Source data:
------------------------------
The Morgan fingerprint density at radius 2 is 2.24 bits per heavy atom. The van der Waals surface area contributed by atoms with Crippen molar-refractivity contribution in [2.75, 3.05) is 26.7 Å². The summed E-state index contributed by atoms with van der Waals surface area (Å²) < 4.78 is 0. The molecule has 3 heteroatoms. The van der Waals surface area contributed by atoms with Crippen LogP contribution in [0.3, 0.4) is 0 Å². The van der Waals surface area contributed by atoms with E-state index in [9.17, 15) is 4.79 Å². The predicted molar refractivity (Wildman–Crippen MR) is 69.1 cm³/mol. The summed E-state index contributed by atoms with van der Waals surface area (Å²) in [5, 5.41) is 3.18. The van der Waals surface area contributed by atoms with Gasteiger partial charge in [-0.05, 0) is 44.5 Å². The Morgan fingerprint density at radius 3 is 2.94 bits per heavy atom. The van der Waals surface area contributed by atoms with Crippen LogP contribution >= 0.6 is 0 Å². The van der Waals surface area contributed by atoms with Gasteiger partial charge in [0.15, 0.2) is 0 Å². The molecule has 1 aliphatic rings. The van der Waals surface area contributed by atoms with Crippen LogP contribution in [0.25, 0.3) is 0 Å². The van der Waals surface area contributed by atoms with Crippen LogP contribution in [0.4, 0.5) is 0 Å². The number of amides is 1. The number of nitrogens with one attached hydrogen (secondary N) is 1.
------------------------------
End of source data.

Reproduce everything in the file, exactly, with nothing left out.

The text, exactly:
The Morgan fingerprint density at radius 2 is 2.24 bits per heavy atom. The van der Waals surface area contributed by atoms with Crippen molar-refractivity contribution in [2.75, 3.05) is 26.7 Å². The summed E-state index contributed by atoms with van der Waals surface area (Å²) < 4.78 is 0. The molecule has 3 heteroatoms. The van der Waals surface area contributed by atoms with Crippen LogP contribution in [0.3, 0.4) is 0 Å². The van der Waals surface area contributed by atoms with E-state index in [9.17, 15) is 4.79 Å². The predicted molar refractivity (Wildman–Crippen MR) is 69.1 cm³/mol. The summed E-state index contributed by atoms with van der Waals surface area (Å²) in [5, 5.41) is 3.18. The van der Waals surface area contributed by atoms with Gasteiger partial charge in [-0.05, 0) is 44.5 Å². The Morgan fingerprint density at radius 3 is 2.94 bits per heavy atom. The van der Waals surface area contributed by atoms with Crippen LogP contribution >= 0.6 is 0 Å². The van der Waals surface area contributed by atoms with Gasteiger partial charge in [0.15, 0.2) is 0 Å². The molecule has 1 aliphatic rings. The van der Waals surface area contributed by atoms with Crippen LogP contribution in [0.25, 0.3) is 0 Å². The van der Waals surface area contributed by atoms with Crippen LogP contribution in [0.4, 0.5) is 0 Å². The number of amides is 1. The number of nitrogens with one attached hydrogen (secondary N) is 1.